Reflections on an internship

Beauty Dhlamini shares some thoughts on her summer spent as an intern with the Government Communications Service (GCS), providing valuable support to Her Majesty’s Government and learning a few things along the way…

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Beauty Dhalamini

I have spent the last 4 years in higher education, learning about global public health and understanding its growing importance as a field in the UK. Not only that, I have been supplementing my education with part-time work in various different roles across clinical, research and policy aspects of health. 

During the completion of my masters this year, I realised I was keen to understand how health issues are communicated, and who is involved in these conversations. This led me to the GCS Internship. For any student, becoming an intern is part of the learning process; it opens your mind to different careers and prepares you for some of the things you can expect once you enter the world of work.

I am lucky enough to be doing rotations within the communications team, having spent my first two weeks with the Press Team, before moving on to the Digital Team and then the Marketing Team. The pace of work is quick but everyone has such a laid-back approach encouraging a healthy work life balance.

Life as an intern during Coronavirus (COVID-19)

Doing this internship at home has been testing at times, in terms of time management but one skill it has completely enhanced is self-discipline. Attending meetings and working to deadlines from the comfort of your own home is a completely new normal, but one that I am now used to. 

It is important also to highlight just how supportive the GCS communications team is. Not only have all the people I have worked with been extremely welcoming – treating me like one of their colleagues, not just another intern – they have been very generous with their time in giving advice on prospective careers in GCS and my own personal development.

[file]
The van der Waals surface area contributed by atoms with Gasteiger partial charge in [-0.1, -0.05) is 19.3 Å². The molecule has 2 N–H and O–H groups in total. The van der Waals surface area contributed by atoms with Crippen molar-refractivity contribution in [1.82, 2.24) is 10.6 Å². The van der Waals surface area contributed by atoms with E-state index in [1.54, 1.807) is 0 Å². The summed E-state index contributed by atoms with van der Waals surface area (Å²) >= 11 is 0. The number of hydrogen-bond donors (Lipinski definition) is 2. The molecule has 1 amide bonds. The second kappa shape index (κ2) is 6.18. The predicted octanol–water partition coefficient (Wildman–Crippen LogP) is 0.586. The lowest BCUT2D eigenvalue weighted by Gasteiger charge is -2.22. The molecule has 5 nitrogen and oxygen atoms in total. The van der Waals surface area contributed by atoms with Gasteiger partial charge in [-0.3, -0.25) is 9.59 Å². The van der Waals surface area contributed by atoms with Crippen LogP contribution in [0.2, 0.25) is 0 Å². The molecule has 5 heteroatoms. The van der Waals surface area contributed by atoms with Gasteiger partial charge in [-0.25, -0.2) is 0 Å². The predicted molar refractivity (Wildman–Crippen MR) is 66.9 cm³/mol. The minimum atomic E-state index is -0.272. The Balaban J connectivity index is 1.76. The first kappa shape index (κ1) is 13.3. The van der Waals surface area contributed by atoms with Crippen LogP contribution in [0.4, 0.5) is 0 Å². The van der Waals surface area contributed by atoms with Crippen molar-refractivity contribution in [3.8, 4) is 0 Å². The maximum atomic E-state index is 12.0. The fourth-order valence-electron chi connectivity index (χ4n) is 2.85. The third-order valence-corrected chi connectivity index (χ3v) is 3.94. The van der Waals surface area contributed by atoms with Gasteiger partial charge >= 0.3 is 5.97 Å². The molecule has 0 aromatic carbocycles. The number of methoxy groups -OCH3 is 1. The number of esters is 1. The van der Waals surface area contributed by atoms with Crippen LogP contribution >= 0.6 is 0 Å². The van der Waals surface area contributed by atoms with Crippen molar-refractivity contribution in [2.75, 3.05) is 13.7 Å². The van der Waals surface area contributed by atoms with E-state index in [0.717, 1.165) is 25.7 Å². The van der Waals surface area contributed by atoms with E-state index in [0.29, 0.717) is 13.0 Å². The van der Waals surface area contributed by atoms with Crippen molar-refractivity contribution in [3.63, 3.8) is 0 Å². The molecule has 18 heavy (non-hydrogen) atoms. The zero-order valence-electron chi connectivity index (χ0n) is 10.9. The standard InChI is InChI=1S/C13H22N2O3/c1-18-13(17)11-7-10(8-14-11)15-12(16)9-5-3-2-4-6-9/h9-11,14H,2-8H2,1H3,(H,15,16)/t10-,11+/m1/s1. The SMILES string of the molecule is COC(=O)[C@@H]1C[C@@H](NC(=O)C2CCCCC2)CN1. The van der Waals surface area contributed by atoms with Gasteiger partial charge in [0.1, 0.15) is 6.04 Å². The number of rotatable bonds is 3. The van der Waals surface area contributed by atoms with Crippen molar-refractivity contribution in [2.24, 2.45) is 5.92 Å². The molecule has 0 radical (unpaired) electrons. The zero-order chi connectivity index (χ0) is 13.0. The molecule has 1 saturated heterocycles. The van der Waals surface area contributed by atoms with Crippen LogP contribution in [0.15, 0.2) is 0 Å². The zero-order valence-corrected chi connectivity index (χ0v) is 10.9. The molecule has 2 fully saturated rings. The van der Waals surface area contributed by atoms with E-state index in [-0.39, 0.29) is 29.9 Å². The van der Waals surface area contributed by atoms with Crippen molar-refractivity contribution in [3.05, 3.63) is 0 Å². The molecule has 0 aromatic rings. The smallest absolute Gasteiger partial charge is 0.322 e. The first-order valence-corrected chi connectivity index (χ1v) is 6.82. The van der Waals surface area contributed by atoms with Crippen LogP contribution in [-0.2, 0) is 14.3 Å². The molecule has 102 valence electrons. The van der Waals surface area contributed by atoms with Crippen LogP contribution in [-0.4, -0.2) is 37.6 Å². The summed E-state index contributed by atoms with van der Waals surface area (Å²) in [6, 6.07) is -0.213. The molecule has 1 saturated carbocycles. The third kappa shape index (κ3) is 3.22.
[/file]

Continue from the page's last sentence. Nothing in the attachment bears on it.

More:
The importance of comms

The unprecedented nature of COVID-19 has exemplified the importance of communications. I saw this first hand previously as a frontline worker, a student and the targeted audience for the ongoing messages being relayed from different angles. 

Since starting my internship with the Government Communications Service I have now gained a practical awareness in real time on how to communicate effectively, and ultimately have an influence in people’s everyday lives.

The great thing about comms

The great thing about communications is that there is no monotonous routine, no two days are the same. My time has been varied – some of the things I have done include feeding into briefs on media handling, writing tweets, posting and monitoring digital content on various social media platforms and contributing to ongoing campaigns. 

Being part of the GCS internship scheme has been a great place to network with professionals in the communications field, but just as importantly with other interns. Everyone has such different experiences and backgrounds, which means they contribute to the scheme in vast and interesting ways – I have learnt so much simply from speaking to people and listening.

Find out more about the GCS internship programme.

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